I went to the Bicycle Film Festival in Minneapolis Thursday night. It's Golf Night, so I played my round at Gem Lake (one actual sequence of scores: 9-2-9, the middle one barely missing being a hole in one. Consistency is key.) and drove home. It was about 6:30 and I gobbled down some dinner and thought, well, I can't very well drive to a Bike Film Festival now can I, and I can probably make the Riverview by 7:30, especially as this is a bike event and thus bound to be late-starting. I hopped on my Big Red Schwinn and zoomed off to the theatre. I usually move somewhere between a saunter and a cruise but now I actually pushed along, managing the 7.25 mile trip in just under half an hour, against a west wind at that. I was sweaty when I pulled up and there were bikes all over. Fortunately, they had Valet Parking for the bikes, and I checked in mine, one of the few with an actual useful kickstand.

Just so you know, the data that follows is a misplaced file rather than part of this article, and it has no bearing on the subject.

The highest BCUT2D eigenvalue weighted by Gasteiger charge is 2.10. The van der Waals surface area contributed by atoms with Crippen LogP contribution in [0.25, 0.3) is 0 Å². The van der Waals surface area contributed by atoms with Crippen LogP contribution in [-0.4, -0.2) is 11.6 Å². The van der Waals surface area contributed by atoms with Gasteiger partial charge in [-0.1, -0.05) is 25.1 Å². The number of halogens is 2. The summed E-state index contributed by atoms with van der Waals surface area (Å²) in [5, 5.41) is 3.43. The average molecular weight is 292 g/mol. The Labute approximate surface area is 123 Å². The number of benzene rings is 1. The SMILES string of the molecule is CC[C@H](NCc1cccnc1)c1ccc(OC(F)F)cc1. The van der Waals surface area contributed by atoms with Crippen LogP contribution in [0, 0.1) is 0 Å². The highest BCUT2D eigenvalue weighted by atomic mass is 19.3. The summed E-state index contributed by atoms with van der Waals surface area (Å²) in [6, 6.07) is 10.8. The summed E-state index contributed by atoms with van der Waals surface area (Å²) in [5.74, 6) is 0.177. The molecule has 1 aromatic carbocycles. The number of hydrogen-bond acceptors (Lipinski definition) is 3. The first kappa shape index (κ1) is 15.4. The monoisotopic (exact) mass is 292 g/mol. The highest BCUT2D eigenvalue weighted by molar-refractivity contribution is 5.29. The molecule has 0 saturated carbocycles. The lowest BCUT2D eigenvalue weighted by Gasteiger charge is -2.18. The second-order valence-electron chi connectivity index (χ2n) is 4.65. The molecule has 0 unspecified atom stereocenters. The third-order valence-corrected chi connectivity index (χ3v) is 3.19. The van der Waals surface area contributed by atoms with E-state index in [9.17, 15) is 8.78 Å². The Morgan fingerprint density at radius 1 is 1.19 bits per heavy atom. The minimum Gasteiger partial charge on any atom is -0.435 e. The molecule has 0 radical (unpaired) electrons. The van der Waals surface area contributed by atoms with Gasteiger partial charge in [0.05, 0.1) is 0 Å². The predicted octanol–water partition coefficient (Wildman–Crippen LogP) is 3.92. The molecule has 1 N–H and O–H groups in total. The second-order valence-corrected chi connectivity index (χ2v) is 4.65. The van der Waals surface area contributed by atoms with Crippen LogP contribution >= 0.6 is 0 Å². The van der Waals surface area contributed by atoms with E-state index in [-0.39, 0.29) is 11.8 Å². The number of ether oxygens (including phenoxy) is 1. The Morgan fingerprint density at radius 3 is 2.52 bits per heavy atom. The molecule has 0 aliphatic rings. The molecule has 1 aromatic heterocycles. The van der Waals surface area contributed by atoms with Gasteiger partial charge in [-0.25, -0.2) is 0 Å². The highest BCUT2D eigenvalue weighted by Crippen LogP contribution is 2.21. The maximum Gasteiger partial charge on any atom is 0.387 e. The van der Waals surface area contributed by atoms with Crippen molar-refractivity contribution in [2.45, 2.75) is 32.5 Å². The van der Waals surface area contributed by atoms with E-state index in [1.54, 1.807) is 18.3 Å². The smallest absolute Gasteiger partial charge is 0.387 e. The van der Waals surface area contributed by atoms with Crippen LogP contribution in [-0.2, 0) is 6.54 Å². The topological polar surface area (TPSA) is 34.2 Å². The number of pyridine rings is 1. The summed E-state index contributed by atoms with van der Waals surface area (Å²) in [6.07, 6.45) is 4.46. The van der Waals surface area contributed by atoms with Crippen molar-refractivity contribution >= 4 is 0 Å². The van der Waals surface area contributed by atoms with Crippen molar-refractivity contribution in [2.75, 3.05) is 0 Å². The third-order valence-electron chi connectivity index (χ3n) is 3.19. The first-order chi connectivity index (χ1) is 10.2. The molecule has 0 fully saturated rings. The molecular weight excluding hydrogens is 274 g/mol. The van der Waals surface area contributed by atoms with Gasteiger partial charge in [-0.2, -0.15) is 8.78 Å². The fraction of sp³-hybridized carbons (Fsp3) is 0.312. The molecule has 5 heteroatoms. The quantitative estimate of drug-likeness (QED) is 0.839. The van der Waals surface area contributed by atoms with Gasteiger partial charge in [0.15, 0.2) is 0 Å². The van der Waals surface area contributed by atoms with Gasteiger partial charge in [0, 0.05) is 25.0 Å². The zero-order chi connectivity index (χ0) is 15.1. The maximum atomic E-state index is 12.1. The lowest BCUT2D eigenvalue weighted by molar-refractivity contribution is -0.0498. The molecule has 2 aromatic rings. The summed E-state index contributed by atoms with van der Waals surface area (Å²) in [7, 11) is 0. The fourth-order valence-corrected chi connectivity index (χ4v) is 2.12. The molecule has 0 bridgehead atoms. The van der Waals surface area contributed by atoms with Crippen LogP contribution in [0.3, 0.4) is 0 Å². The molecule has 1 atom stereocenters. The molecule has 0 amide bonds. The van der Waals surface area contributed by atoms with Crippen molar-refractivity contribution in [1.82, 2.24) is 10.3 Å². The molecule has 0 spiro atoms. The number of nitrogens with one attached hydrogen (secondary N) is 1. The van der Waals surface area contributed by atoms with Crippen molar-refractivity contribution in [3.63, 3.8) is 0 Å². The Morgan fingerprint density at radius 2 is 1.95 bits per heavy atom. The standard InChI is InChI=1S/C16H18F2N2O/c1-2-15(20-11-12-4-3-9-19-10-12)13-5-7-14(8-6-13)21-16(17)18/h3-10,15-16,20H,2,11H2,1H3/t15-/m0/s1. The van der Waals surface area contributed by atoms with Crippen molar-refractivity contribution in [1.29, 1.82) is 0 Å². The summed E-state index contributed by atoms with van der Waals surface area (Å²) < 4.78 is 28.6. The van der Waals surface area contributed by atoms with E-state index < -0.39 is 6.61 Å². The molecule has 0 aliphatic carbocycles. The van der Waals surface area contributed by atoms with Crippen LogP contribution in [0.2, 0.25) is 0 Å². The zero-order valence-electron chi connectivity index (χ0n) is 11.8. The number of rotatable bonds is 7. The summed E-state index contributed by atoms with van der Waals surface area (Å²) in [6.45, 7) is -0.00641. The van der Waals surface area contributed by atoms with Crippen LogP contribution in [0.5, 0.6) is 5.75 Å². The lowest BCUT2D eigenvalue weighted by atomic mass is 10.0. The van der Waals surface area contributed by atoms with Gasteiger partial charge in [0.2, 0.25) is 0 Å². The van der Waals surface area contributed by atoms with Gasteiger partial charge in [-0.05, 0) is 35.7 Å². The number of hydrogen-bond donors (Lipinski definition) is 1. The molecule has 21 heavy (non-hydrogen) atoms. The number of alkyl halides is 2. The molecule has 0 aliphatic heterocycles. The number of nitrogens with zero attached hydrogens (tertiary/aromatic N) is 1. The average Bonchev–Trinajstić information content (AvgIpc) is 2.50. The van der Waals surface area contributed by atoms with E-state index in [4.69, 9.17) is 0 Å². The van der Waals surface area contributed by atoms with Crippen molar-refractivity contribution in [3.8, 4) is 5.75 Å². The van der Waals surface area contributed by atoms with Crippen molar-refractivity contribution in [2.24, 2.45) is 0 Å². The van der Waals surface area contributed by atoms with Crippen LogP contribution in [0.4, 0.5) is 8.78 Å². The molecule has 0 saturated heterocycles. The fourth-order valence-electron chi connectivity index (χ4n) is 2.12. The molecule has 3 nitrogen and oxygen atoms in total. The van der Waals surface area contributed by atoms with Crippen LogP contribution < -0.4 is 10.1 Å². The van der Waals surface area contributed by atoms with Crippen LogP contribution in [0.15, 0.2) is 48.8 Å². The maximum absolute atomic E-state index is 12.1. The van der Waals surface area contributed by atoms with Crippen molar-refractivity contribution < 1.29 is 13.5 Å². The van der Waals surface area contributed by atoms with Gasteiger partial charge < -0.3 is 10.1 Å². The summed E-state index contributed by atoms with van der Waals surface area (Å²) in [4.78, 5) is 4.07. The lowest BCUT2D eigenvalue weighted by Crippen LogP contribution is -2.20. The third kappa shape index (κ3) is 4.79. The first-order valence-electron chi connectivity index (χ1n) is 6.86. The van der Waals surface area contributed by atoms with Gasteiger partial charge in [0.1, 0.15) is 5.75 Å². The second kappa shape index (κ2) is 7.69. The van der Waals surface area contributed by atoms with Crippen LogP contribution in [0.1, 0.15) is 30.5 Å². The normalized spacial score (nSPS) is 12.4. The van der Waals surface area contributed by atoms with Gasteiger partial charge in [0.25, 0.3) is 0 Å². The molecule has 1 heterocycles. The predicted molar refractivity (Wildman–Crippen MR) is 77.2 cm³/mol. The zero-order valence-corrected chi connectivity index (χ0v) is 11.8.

The first feature was the movie A Sunday in Hell (available here from World Cycling Productions, who don't have a bike rack in front of their store) about the 1976 Paris-Roubaix race. Eddy "The Cannibal" Merckx was in this race, though he didn't win. Watching the movie, it was striking how old it looked. I was in college at the time, riding the Motobecane Grand Record that still hangs in my garage, a ten-speed with a Campagnolo Nuovo Record derailleur, just like these guys were using. There were loving extended close-ups of a bike mechanic working on a bike, extended bits of dialogue in French and maybe Flemish or Walloon or something, and lots of race footage. I have noted on the photography bits of my website how badly some old films, and particulary old movie films, have aged (and I mean the actual film emulsion, not the movie-making technique, although that has aged as well) and this movie was a shining example. The vivid colors had faded and the overall effect was almost sepia-like. Combine that with the 70s fashions (big collars, lots of hair, crappy cars, hilarious motorcycle wear, a Bicentennial t-shirt, some of the ugliest wallpaper ever seen by mankind, and on the bikes, steel frames, toe clips, wool "retro" jerseys, no helmets) and the movie looks like some ancient historical artifact, perhaps something that happened when my father was a young man, not when I was. It's startling to see your youth in sepia-tone.